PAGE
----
Five Mistakes That Salespeople Make
Nobody wants to be their own worst enemy. Sales is a demanding
profession and you want to do everything in your power to make
yourself more profitable. After
working with thousands of salespeople, I have found that there are
mistakes many of us commonly make. Once eliminated, we can boost our
sales and earning power dramatically.
#1: Getting Insufficient Information:
In a courtroom, the judge would never cut the testimony short and make a
hasty decision, based only on preliminary evidence, especially when
more credible and detailed testimony is yet to come. But that is
exactly what defeats many sales.
We cannot honestly say where we are in the sales process without a clear
understanding of what is happening on their end. We wont often be
privy to everything happening behind the scenes, but that’s no
reason to handcuff ourselves by ending phone conversations and leaving
meetings without a better understanding of needs, timelines and
What information do we need? In addition to product or service
information, here are three critical points:
How important is this decision?
has felt the sting of that ‘sure thing’ sale which, at the last
minute, gets put on the backburner because something else came up. In
any changing business, new priorities can replace old ones in an
instant. Your sale was a top concern yesterday, but when an equipment
breakdown or staffing issue arose, new priorities took hold. It
happens, but only if the sales process drags on too long, or if its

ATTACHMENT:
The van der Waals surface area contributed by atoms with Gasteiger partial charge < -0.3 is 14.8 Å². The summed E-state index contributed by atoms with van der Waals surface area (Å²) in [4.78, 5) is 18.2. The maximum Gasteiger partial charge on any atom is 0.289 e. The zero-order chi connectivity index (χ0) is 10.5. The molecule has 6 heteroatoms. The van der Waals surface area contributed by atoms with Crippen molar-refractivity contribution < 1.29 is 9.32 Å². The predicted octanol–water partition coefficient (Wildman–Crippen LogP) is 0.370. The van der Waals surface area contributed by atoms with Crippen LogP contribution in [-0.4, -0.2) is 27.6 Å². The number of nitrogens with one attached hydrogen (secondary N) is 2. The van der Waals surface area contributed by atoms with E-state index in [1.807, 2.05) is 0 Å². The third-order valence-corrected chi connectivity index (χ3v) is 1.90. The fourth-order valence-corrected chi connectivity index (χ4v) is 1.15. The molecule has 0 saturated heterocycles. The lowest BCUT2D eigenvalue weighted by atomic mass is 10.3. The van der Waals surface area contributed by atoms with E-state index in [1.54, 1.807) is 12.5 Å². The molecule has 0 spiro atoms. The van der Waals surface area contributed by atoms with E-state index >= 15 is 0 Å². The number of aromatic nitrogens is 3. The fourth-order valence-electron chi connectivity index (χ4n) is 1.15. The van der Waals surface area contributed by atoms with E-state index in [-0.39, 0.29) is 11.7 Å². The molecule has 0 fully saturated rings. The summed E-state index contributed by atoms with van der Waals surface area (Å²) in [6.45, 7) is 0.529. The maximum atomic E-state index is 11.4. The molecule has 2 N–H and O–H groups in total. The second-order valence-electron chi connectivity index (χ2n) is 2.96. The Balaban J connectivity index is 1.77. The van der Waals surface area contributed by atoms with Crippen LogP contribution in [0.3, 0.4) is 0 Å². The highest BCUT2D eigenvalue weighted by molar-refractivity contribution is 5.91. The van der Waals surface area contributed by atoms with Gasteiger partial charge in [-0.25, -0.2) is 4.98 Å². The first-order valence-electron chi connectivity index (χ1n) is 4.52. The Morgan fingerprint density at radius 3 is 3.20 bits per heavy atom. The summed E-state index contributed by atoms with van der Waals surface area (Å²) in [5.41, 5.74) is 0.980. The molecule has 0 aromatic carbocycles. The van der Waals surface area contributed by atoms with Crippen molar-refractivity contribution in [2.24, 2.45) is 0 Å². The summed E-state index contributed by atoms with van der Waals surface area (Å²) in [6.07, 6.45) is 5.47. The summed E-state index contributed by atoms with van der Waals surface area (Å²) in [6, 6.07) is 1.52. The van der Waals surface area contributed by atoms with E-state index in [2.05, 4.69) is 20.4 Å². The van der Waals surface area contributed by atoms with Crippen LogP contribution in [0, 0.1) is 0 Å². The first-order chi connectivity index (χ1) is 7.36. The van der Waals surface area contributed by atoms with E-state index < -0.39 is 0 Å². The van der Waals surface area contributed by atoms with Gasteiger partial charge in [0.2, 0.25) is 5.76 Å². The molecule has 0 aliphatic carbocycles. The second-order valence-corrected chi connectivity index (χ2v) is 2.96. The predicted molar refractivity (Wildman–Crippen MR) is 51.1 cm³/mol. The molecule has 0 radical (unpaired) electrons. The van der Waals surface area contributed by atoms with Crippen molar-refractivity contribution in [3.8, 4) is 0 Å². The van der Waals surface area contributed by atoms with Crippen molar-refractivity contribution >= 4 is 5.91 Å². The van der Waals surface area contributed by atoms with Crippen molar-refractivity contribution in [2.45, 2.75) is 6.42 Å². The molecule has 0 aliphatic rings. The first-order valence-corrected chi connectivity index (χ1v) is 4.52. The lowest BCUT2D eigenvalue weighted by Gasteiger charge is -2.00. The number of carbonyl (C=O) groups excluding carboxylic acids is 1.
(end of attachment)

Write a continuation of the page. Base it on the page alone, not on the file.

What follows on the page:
priority is too low to begin with.
What is their buying process? Is
the buyer, alone, in the position to make the final decision, or will
others be involved. Will approval go through a specific chain of
command? Even door-to-door sales to consumers usually requires a
second opinion, like a spouse, in order to complete the sale.
What is their timeline? Is
a decision imminent, or are they gathering pricing information for
next years budget? It’s amazing how often this one comes up and, too
often, the salesperson is unaware because they didn’t ask.
#2: Assuming That Price Is The Answer: Low price doesn’t always win the sale. But go ahead and ask your
customer their most important criteria and they’ll often say
“price, of course.” They’re not lying. But they haven’t been
sold yet, either.
When it comes to price sensitivity, consumers come in three clusters.
The first is the low-price cluster. Some estimate this group to be
about 15% of all consumers, business and consumer. They may have a
directive to be frugal with the company budget, may have less means
financially, or just a deep-rooted desire to get the most in any
bargain, even if it results in a win-lose scenario.
Another, although smaller cluster, will always pay the higher price.
They may want the best quality, and know that you get what you pay
for. They may want the prestige that goes with owning the best. Either
way, price, alone, is seldom an issue.
The third cluster, estimated to be nearly 75% of all buyers, live in
between the low and high-end. They’re waiting to be sold. They want
quality, they want service, and they want a good value. But, if
there’s no clear distinction among their options, then the default
buying decision becomes ‘price.’
To avoid becoming compared to others based on price alone,
find their definition of value. Ask questions that will uncover their
most important buying criteria. Sometimes, a basic question like “aside
from price, what will be your most important criteria?” helps
you find the way to differentiate yourself from your competition.
#3: A Lacking Of Personal Branding:
Toyota, Heinz Ketchup, Hershey